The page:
It’s time we get real honest about something many women struggle with: the identity they find in their weight.
As those of you who have been reading my blog since the beginning know, I want to be 100% honest and transparent with you. So here’s my honest post about my weight:
The first time I felt fat, I was about 9 or 10 years old. A friend of mine at the time noticed “weird marks” on the inside of my thighs and asked her mom what they were… right in front of me.
“Those are stretch marks, honey. You get them when you grow too fast or too much.”
That was all it took to make me question my size. I was bigger than my friend for sure. But looking back, I was healthy. I played sports, and I certainly wasn’t “too big” by any means. I just had a little more meat on me than most girls my age. I’m pretty sure puberty hit me a little earlier, and I had curves! But all I could think about was that I was different.
My mom struggled with her weight, and she was pretty vocal about it. She’d make comments all the time about how she needed to lose weight. I remember her dieting a lot. She hated being in home videos or having her picture taken because of the way she looked.
Her size never mattered to me.
In Middle School, my insecurities only grew and grew. I began the 7th grade without my mom, with glasses, pimples all over my face, and with a new “friend” that visited once a month. Life freaking sucked.
In the 8th grade, my friend group changed pretty dramatically. I really began to feel low about myself. I felt really ugly and really fat. I can remember going to a pool party and wearing a towel around myself, and a boy telling me I was nowhere near fat. That made me feel good, but I didn’t really believe him. I thought he was trying to be nice. Oh, how wrong I was.
Sure, I had good days. I would feel confident for a bit, but then that comparison game would come back into my head.
“She has thinner thighs than me. She doesn’t have this huge, embarrassing butt. She doesn’t have pimples.”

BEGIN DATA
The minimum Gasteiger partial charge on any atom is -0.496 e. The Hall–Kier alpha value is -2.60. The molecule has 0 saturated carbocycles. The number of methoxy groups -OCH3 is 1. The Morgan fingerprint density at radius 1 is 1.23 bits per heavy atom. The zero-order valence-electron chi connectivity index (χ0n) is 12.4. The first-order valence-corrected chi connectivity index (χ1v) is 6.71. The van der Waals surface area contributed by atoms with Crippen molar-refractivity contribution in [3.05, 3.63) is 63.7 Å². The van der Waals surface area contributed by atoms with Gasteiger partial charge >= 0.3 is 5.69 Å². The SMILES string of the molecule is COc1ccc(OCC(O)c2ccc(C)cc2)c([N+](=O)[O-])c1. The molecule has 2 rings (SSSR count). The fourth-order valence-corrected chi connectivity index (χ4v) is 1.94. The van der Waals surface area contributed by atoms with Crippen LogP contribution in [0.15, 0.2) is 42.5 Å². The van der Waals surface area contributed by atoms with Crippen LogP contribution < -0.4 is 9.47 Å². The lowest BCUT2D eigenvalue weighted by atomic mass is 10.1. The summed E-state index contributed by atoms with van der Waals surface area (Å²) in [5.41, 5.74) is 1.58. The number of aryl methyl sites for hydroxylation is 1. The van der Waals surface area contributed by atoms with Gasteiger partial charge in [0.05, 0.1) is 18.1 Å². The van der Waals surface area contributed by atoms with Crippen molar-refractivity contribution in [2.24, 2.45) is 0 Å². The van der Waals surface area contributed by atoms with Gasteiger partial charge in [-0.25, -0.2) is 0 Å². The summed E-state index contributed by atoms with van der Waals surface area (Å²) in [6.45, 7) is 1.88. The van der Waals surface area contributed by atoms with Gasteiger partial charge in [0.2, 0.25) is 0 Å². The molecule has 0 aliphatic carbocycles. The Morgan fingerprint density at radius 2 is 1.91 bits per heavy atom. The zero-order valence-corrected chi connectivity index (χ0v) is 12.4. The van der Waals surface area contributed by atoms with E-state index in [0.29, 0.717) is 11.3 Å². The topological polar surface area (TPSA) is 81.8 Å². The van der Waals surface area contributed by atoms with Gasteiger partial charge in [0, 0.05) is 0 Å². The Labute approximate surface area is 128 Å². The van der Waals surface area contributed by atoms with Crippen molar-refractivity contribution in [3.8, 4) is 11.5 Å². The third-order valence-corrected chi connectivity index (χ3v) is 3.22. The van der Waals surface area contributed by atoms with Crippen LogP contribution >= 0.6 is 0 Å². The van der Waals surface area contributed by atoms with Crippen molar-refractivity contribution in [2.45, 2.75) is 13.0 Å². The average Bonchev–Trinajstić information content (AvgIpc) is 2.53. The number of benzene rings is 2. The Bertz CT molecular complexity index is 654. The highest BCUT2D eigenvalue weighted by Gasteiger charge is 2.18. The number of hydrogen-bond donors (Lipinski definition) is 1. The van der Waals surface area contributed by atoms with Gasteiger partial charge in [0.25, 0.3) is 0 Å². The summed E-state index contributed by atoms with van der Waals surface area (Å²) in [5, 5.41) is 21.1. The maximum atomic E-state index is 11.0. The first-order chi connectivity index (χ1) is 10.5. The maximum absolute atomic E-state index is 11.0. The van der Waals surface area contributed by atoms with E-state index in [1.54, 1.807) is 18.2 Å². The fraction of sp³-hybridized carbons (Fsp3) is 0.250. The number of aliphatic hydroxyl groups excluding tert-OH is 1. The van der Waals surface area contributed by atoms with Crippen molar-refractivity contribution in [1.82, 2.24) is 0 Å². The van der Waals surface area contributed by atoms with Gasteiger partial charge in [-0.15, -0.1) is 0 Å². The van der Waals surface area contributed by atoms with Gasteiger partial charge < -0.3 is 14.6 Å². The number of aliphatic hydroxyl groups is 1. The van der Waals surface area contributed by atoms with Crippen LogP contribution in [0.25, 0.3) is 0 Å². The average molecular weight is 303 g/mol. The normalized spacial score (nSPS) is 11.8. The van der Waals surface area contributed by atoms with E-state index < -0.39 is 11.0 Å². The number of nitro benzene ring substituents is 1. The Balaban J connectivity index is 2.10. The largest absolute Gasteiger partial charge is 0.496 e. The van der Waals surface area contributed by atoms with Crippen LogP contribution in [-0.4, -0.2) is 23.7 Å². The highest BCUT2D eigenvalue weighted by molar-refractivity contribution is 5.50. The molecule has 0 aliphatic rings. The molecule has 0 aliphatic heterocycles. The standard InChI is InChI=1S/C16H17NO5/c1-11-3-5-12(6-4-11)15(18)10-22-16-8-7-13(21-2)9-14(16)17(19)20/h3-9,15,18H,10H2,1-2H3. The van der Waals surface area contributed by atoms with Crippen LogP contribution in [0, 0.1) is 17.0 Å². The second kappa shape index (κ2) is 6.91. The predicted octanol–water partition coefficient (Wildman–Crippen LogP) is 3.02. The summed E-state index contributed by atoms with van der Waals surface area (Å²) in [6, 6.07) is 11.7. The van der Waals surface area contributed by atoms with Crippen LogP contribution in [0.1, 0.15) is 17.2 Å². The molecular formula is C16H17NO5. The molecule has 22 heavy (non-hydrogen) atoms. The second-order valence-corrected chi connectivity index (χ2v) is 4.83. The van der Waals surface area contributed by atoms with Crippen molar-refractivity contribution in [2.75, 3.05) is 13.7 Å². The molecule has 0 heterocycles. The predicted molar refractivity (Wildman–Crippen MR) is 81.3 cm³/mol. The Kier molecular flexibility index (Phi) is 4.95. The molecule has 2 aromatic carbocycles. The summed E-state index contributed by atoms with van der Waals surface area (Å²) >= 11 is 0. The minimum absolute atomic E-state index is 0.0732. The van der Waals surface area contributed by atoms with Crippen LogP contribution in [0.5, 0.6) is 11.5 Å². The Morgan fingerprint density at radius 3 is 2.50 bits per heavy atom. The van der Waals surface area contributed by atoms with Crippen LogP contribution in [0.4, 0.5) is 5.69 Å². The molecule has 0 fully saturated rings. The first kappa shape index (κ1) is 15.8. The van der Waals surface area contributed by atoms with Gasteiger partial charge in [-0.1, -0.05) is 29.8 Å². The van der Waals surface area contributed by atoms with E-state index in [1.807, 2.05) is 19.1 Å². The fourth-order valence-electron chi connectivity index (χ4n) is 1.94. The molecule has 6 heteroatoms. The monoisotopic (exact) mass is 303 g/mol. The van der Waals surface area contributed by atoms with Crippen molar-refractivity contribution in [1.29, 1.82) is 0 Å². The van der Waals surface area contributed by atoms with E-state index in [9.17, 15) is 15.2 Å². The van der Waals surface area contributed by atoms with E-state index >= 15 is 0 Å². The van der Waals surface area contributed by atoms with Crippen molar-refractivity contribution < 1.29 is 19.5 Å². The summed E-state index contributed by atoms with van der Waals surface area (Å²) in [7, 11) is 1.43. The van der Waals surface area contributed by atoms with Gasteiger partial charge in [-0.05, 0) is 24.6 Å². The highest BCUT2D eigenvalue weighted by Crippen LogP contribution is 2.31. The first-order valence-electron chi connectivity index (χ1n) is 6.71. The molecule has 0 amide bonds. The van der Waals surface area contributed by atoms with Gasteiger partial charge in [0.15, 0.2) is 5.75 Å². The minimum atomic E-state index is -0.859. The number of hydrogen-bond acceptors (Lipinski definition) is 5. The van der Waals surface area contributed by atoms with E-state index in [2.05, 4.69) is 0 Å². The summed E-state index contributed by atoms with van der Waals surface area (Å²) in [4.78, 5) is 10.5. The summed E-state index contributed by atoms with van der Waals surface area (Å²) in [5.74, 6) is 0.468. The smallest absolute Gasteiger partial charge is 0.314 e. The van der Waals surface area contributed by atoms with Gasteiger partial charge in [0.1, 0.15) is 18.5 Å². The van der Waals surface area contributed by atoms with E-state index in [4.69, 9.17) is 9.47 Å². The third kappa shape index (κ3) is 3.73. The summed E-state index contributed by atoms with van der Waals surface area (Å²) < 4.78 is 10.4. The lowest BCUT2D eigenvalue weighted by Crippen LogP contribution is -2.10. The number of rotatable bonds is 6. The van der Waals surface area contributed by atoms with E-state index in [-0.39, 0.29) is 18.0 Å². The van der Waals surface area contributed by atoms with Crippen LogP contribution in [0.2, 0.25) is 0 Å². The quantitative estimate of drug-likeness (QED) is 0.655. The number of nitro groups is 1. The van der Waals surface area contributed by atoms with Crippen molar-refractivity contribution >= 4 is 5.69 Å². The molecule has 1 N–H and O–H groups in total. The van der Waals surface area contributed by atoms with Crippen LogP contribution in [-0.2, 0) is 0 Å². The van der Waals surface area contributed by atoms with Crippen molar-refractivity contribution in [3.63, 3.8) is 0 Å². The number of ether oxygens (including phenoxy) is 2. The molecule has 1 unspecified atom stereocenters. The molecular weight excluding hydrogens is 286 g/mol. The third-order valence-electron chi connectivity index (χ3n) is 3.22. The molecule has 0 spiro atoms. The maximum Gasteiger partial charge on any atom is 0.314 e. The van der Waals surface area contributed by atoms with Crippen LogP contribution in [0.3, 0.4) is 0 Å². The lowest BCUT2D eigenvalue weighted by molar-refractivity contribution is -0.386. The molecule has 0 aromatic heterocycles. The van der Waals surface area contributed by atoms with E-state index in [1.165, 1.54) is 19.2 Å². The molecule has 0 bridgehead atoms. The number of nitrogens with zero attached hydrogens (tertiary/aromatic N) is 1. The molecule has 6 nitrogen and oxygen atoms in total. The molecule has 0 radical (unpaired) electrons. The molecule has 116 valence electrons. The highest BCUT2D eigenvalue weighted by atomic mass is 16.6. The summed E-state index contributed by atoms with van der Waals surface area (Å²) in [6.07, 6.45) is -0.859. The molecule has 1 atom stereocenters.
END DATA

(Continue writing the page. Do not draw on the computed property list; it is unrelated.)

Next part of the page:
All I could do was compare myself to other girls and think of how much uglier I was.
By my senior year of high school, I might have gained a little more confidence, but I still saw myself as “bigger than the other girls.”
In college, a whole new world of insecurities was upon me. There were new girls to compare myself to. And there was a world of “going out” where I judged my attractiveness by whether or not guys asked to buy me a drink or wanted to talk to me at a party. (It’s so sad, isn’t it?)
I actually lost weight at the beginning of my freshmen year. I was feeling really good about myself. I was partying—a lot. I found my identity in how others treated me, what they invited me to. It soon imploded on me.
Between my freshmen and sophomore years, I went back home, and found the “old me.” I ditched the party scene when I got back to school and fell into the theatre scene, a place where I felt right at home. I started dating a guy from my group, which lasted until the end of college.
I gained a lot of weight during this time. Our habits were either rehearsing or watching movies/tv, playing board games, or going to do karaoke. We did everything together, and I quickly forgot about everything else in my life, including fitness.
When I graduated and we broke up, I moved back home and began going to the Y with my dad. I have no idea how much weight I lost, but within 3 months, I was looking really good (at least I thought so).
My freshman year of college, when I had lost weight, I was about 140 lbs. I got to about 158 after working out when I moved back home, and as good as I felt, I wished I had lost more and gotten back to that 140 range. I was never good enough for myself.
I stayed around that weight until Wes and I started dating. In July of 2014 alone, I gained 15 lbs. From there, I just kept going up.